The past several days have presented me with an opportunity to engage with – and observe – people from all ends of the political spectrum. The emotions have also spanned from one extreme to the other. Some people have been celebrating, as if the Messiah Himself has come to save us. Others have mourned as if God has completely abandoned them. What have these reactions been in response to? The recent election of Donald J. Trump as the 45th President of the United States of America. What is most puzzling to me personally has not been the fear, ecstasy, anger, joy, riots, or celebrations that have emerged across the America. What I am most surprised by is the role that is being attributed to God in the election itself. All across the social media landscape, the following sentiments are sprinkled:
“This is the Will of God. Accept it!”
“God wanted Trump to be President. He planned it this way.”
So the million dollar question is did God REALLY plan it this way? Did He choose Donald Trump (over Hillary Clinton) to be President?
The short answer to the question is NO!
The Voters’ Choice
Donald Trump is the next President of the United States, not because God chose him over Hillary Clinton but, because voters – created in the image of God, endowed with free will – made a choice of their own volition. My concern for this post is not whether the voter’s choice was good, bad, or ugly; my primary issue is not political but theological! God did not elect Donald Trump to be the President of the U.S.; “we” as humans made the choice. This point is crucial for several reasons. For starters, the Church must preserve and testify to the very basic Christian understanding that we as humans have free will. The great gift that God has bestowed on us is that He created us with the capacity to make decisions and to act upon them freely. Furthermore, an acknowledgement of our free will mandates a level of personal and collective responsibility. We as humans cannot pin the blame on God for our choices, albeit if they are flawed at times. Sometimes those choices are good and sometimes they are evil, but ultimately they are choices we make.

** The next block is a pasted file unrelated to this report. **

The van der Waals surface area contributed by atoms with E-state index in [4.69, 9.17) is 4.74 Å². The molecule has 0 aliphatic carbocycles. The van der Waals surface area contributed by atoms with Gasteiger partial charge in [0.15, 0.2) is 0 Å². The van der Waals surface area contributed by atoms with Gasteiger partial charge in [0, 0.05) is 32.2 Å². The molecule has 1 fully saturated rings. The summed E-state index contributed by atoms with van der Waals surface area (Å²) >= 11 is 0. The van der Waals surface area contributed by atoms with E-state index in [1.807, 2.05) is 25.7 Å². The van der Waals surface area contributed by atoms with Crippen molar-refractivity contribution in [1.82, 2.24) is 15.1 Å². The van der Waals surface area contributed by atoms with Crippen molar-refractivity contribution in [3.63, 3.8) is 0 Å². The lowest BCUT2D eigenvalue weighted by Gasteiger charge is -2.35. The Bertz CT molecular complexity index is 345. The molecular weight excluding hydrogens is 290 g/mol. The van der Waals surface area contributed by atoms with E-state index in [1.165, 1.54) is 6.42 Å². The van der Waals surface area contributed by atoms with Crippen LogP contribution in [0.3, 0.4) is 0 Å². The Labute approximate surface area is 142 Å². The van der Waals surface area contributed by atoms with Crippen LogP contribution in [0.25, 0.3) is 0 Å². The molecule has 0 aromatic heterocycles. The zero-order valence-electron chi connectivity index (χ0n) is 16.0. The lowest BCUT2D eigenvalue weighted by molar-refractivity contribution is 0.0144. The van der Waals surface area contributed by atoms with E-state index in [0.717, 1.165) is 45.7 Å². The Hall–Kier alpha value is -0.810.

God’s desire (His will) is the salvation of all, that each of us would come to know the fullness of truth, as revealed in Jesus Christ (1 Timothy 2:4). However many people, some prominent theologians and Bible teachers included believe that if Trump was elected President, it is simply because God wanted it that way. For these people, they imagine Christ sitting up on His cosmic throne orchestrating every detail of life (including the electoral process), in order to place Trump in the White House. Although there are many problems with this line of thinking, I will simply highlight two issues: 1.) God is ultimately concerned with putting people in the Heavenly Kingdom, not placing them in the Oval Office. 2.) This line of thinking displaces responsibility for our decisions onto God.
What difference does it make? Bad theology leaves many people with shaken faith. As one person most recently put it to me “I really felt like God has died after the election. I know He is around but it is hard to believe. That’s not something I ever really struggled with.”
For those reasons, among others, we must count the cost for the “votes we cast”, keeping our eyes set on things above (Colossians 3:2), as we engage with the world around us (John 17:14-16). So “what if we chose poorly? What then?” God reminds us that “all things work together for good to those who love God, to those who are the called according to His purpose” (Romans 8:28). The grace of God, working in the world, invites you personally into a loving relationship with the Him. He seeks every opportunity to reach out to humans. That means that, by the grace of God, even evil can be transformed as a means of salvation for the children of God. The Old Testament highlights the story of King Nebuchadnezzar, who was one of the most evil rulers known in human history. But it was only during the times of a such a vile leader that the word of God was actually pitched on paper, due to the babylonian tradition of scribes. When we seem to lose heart, the truth of God prevails!
What does this all mean for the Christian in light of the election? God is present working in the world. He uses any means possible – albeit what some may perceive as flawed human decisions at times – to accomplish His will of conforming us into His image. This of course does not happen by compulsion or against our will but when we choose Him and, if we, love Him above all else. Irrespective of where you sit on the emotional spectrum following the election, keep your eyes fixed on things above, working out your salvation. This will allow you personally, and collectively, to continue being the presence and power of God in the world.